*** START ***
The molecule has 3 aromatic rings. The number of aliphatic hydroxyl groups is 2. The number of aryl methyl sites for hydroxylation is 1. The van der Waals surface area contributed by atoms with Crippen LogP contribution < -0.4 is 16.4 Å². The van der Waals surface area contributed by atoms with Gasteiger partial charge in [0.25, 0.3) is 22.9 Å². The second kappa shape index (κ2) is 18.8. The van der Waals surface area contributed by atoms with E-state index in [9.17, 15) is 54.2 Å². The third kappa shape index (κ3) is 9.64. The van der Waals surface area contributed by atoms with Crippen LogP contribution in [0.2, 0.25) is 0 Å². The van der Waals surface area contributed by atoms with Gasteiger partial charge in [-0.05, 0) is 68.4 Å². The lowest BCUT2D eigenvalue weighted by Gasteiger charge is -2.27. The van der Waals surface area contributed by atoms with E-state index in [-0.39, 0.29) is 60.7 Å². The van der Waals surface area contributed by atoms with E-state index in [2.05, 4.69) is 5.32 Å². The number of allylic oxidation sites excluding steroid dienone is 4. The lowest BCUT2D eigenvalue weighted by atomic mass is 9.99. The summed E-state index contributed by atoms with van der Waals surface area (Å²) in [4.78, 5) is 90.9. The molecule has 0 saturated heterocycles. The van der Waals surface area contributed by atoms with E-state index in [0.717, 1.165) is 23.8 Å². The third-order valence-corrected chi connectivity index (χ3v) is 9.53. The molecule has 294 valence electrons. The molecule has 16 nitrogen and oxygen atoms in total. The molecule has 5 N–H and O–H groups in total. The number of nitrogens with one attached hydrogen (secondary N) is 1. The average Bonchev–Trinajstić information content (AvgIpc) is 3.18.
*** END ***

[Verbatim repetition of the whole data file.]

The molecule has 3 aromatic rings. The number of aliphatic hydroxyl groups is 2. The number of aryl methyl sites for hydroxylation is 1. The van der Waals surface area contributed by atoms with Crippen LogP contribution < -0.4 is 16.4 Å². The van der Waals surface area contributed by atoms with Gasteiger partial charge in [0.25, 0.3) is 22.9 Å². The second kappa shape index (κ2) is 18.8. The van der Waals surface area contributed by atoms with E-state index in [9.17, 15) is 54.2 Å². The third kappa shape index (κ3) is 9.64. The van der Waals surface area contributed by atoms with Crippen LogP contribution in [0.2, 0.25) is 0 Å². The van der Waals surface area contributed by atoms with Gasteiger partial charge in [-0.05, 0) is 68.4 Å². The lowest BCUT2D eigenvalue weighted by Gasteiger charge is -2.27. The van der Waals surface area contributed by atoms with E-state index in [-0.39, 0.29) is 60.7 Å². The van der Waals surface area contributed by atoms with E-state index in [2.05, 4.69) is 5.32 Å². The number of allylic oxidation sites excluding steroid dienone is 4. The lowest BCUT2D eigenvalue weighted by atomic mass is 9.99. The summed E-state index contributed by atoms with van der Waals surface area (Å²) in [4.78, 5) is 90.9. The molecule has 0 saturated heterocycles. The van der Waals surface area contributed by atoms with E-state index in [0.717, 1.165) is 23.8 Å². The third-order valence-corrected chi connectivity index (χ3v) is 9.53. The molecule has 294 valence electrons. The molecule has 16 nitrogen and oxygen atoms in total. The molecule has 5 N–H and O–H groups in total. The number of nitrogens with one attached hydrogen (secondary N) is 1. The average Bonchev–Trinajstić information content (AvgIpc) is 3.18.